She Never Lost a Passenger: Harriet Tubman and the Underground Railroad 1996, New Chamber Orchestration 2015, 40′

“The children’s opera “She Never Lost a Passenger” gives its audiences
a graphic, compact introduction to one of American’s most heroic characters,
Harriet Tubman….The show certainly fascinated its audience…. Susan
Kander’s music is in a simple lyrical style that lets the singers emphasize the
words. And every so often, Kander shifts into a folk tune, such as as
Let My People Go” or “Gift to be Simple.” …Kander’s work, even the more
difficult passages, stays accessible….”

–The Syracuse Post-Standard

piano solo or chamber ensemble: oboe (eng. hn.), clar. (bass cl.), horn, perc (2), pno, 2 vln, vc.

African-American soprano or Mezzo; African-American tenor; white soprano or mezzo; white baritone; Chorus/Children’s Chorus;

Commissioned by Lyric Opera of Kansas City

Available from Subito Music.


Subsequent Performances:

Shreveport Opera
Chicago Opera Theater 
Opera Memphis
Syracuse Opera Company (x2)
Central City Opera
Baltimore Lyric Opera (x2)
Lyric Opera of Kansas City (x6)
Opera Kansas (x2)
Amarillo Opera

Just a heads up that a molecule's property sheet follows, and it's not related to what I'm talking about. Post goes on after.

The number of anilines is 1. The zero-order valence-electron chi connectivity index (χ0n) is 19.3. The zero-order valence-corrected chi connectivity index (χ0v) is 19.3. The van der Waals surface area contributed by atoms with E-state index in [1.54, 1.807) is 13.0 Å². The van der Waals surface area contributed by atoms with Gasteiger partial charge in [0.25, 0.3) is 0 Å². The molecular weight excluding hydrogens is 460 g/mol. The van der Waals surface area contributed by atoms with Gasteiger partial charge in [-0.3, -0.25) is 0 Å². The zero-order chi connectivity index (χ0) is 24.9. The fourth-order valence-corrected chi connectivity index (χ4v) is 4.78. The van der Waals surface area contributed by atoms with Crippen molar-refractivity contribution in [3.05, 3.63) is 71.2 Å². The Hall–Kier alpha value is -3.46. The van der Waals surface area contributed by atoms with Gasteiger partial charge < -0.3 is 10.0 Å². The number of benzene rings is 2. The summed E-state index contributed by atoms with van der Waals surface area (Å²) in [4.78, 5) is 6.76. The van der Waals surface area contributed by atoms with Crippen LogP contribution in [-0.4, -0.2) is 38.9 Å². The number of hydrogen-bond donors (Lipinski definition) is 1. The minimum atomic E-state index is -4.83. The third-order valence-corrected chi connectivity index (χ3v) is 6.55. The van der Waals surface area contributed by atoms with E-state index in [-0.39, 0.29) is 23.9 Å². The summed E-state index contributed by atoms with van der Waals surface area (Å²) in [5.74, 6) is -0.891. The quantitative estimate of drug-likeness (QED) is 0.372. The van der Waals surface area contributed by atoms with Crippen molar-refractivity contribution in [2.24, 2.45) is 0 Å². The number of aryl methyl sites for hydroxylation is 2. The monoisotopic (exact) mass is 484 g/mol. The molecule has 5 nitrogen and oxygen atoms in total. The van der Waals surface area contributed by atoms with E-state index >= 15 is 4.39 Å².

William Still, founder of the Philadelphia Vigilant Committee, receives a letter in code from Abolitionist Quaker Thomas Garrett, telling him news of “Moses” and her human cargo moving north towards his safe house. Still sings of Harriet Tubman, known as Moses, the extraordinarily courageous woman who “never lost a passenger” along the underground railroad. Miles south, as night falls, Harriet returns to her latest group of exhausted, frightened fugitive slaves and recounts her adventures attempting to scout a safe passage to the next stopping place. She and John, another slave, sing the spiritual “God Down Moses” to raise the spirits of their fellow travelers. Later, in a safe house owned by Thomas and Sarah Garrett, food, shelter and a Quaker lullaby (“Simple Gifts”) are provided. Moving on the next night, (“Follow the Drinking Gourd”, some slaves lose heart and want to return south. Harriet threatens to kill anyone who turns back, since one slave spilling secrets about the route could cost the lives of many. As they move on, she tells them about Mr. Still and his “great book” in which he writes their names and stories, and which became, in fact, the first published account of the Underground Railroad. As they move on through the dark woods Mr. Still sings again of Tubman and her mythic courage. The opera ends as Harriet and the fugitives trudge toward freedom.